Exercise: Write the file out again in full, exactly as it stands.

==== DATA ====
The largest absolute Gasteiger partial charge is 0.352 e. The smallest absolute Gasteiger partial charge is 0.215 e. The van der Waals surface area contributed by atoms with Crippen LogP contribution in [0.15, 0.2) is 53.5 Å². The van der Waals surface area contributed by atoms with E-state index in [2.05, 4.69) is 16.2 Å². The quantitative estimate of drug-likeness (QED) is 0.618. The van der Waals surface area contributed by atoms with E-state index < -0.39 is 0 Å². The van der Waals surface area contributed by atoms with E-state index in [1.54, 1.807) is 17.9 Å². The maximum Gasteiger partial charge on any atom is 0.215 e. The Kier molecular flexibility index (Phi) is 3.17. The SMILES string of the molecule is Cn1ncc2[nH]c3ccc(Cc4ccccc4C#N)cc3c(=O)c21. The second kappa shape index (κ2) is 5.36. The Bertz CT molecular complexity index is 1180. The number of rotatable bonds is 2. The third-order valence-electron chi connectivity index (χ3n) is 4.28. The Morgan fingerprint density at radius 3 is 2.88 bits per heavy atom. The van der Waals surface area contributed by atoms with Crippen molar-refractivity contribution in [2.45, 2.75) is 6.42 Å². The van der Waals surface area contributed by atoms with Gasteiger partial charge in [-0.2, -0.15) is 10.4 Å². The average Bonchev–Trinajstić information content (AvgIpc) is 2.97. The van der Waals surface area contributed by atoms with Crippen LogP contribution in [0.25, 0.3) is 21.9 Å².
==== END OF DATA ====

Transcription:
The largest absolute Gasteiger partial charge is 0.352 e. The smallest absolute Gasteiger partial charge is 0.215 e. The van der Waals surface area contributed by atoms with Crippen LogP contribution in [0.15, 0.2) is 53.5 Å². The van der Waals surface area contributed by atoms with E-state index in [2.05, 4.69) is 16.2 Å². The quantitative estimate of drug-likeness (QED) is 0.618. The van der Waals surface area contributed by atoms with E-state index < -0.39 is 0 Å². The van der Waals surface area contributed by atoms with E-state index in [1.54, 1.807) is 17.9 Å². The maximum Gasteiger partial charge on any atom is 0.215 e. The Kier molecular flexibility index (Phi) is 3.17. The SMILES string of the molecule is Cn1ncc2[nH]c3ccc(Cc4ccccc4C#N)cc3c(=O)c21. The second kappa shape index (κ2) is 5.36. The Bertz CT molecular complexity index is 1180. The number of rotatable bonds is 2. The third-order valence-electron chi connectivity index (χ3n) is 4.28. The Morgan fingerprint density at radius 3 is 2.88 bits per heavy atom. The van der Waals surface area contributed by atoms with Crippen molar-refractivity contribution in [2.45, 2.75) is 6.42 Å². The van der Waals surface area contributed by atoms with Gasteiger partial charge in [-0.2, -0.15) is 10.4 Å². The average Bonchev–Trinajstić information content (AvgIpc) is 2.97. The van der Waals surface area contributed by atoms with Crippen LogP contribution in [0.25, 0.3) is 21.9 Å².